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College of Human Ecology

Doll delivers diplomas to Alaska

Tuesday, September 30, 2008

The ceremony had the pomp and circumstances associated with any graduation: professorial regalia, speeches, a procession, a wandering dog...

Well, maybe not any graduation. This one took place this summer against the backdrop of a log home and the blue Alaska sky, where two K-State distance education graduates marked the completion of their master's degrees with the help of Gayle Doll, K-State assistant professor in gerontology and director of the Center on Aging.

Sharon Wells and Sydney Eden, mother and daughter, earned master's degrees in gerontology through the Great Plains Interactive Distance Education Alliance, of which K-State is a member. Doll flew 2,758 miles to Willow, Alaska, to hand over symbolic sheepskins.

"Sydney emailed in passing one day, ‘If someone from K-State would bring us our diplomas they could stay at our bed and breakfast.' It was too good a deal to pass up," Doll explained.

Eden and Wells rented hoods and gowns. A lectern, made of a section of tree trunk, stood behind bouquets heavy with sunflowers. The graduates descended a torch-lit path where, before taking their seats for Doll's address, they barbecued their least favorite course work in an open pit.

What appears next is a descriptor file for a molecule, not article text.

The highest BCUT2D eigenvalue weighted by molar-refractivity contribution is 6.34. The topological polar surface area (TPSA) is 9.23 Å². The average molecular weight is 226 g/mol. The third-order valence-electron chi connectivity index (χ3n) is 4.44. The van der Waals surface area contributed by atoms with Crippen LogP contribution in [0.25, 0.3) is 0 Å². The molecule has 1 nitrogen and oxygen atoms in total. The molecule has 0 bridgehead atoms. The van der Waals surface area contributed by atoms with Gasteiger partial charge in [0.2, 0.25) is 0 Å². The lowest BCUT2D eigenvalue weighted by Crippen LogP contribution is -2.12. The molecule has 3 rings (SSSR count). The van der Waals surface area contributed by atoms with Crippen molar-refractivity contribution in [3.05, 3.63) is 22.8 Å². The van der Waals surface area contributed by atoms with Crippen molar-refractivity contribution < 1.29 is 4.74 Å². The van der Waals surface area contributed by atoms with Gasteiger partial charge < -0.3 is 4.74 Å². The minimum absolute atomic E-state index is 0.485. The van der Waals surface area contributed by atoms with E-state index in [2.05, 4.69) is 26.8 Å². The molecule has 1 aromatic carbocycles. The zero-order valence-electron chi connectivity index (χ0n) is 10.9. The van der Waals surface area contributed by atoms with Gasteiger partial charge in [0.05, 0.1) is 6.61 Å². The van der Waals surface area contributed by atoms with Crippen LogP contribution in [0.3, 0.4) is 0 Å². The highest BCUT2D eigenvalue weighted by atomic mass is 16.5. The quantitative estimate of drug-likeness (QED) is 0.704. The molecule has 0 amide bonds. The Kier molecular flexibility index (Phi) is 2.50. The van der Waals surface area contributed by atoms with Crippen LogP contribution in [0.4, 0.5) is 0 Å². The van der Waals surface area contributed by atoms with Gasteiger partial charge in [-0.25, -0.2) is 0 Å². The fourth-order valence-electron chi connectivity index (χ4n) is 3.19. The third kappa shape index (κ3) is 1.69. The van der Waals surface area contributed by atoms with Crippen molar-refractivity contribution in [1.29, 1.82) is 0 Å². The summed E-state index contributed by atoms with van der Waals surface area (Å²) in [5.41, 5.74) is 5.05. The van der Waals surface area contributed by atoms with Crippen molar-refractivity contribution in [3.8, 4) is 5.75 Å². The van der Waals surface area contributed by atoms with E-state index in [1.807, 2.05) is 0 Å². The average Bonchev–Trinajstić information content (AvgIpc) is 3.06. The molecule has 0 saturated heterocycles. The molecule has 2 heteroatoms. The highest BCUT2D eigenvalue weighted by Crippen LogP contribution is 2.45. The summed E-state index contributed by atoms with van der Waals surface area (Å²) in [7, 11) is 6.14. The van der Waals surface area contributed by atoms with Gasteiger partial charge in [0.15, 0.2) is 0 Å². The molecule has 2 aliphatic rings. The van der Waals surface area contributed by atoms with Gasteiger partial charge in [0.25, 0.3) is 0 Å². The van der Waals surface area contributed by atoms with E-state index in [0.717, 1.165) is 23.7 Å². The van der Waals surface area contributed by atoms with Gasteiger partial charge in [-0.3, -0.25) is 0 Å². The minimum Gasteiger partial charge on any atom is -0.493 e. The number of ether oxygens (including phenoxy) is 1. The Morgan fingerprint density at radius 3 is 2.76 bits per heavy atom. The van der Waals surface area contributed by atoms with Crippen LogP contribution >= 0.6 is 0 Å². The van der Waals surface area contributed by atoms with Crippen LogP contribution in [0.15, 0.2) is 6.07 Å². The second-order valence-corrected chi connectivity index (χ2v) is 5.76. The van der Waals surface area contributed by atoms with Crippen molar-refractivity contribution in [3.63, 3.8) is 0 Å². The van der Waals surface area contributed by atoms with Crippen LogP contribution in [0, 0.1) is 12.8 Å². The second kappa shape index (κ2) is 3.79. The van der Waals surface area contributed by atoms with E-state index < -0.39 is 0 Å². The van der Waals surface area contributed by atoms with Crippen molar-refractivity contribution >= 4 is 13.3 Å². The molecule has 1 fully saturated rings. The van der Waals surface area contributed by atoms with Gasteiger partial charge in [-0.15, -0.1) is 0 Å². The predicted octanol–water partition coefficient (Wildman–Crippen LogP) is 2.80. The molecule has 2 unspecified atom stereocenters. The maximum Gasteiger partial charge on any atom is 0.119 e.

In attendance was Saucer, 13 ½-years-old, who "as a geriatric dog was actually the topic of many things we wrote about for our classes," Eden said.

"Sharon and Sydney were terrific on-line students, bringing a wealth of experience and knowledge to the Great Plains IDEA online degree program," Doll said. "The benefit for me in going was that I got to sit down with them and get first hand feedback about their educational experience, information that will be implemented to improve the program."

Wells and Eden worked in Alaska's court-designated guardian program before beginning their master's curriculum, and their experiences often ran counter to some of the theorizing of the assignments.

"That's exactly the kind of student we look for," Doll said. "It makes for a richer classroom environment."

The Great Plains Interactive Distance Education Alliance is a consortium of 11 universities that offer online degree, certificate and course-share programs. Students learn in a self-paced environment, but the curriculum ensures that they receive the same quality of education as through on-campus course work.

News release distributed by K-State Media Relations and Marketing.

This article was posted on Tuesday, September 30, 2008, and is filed under College News.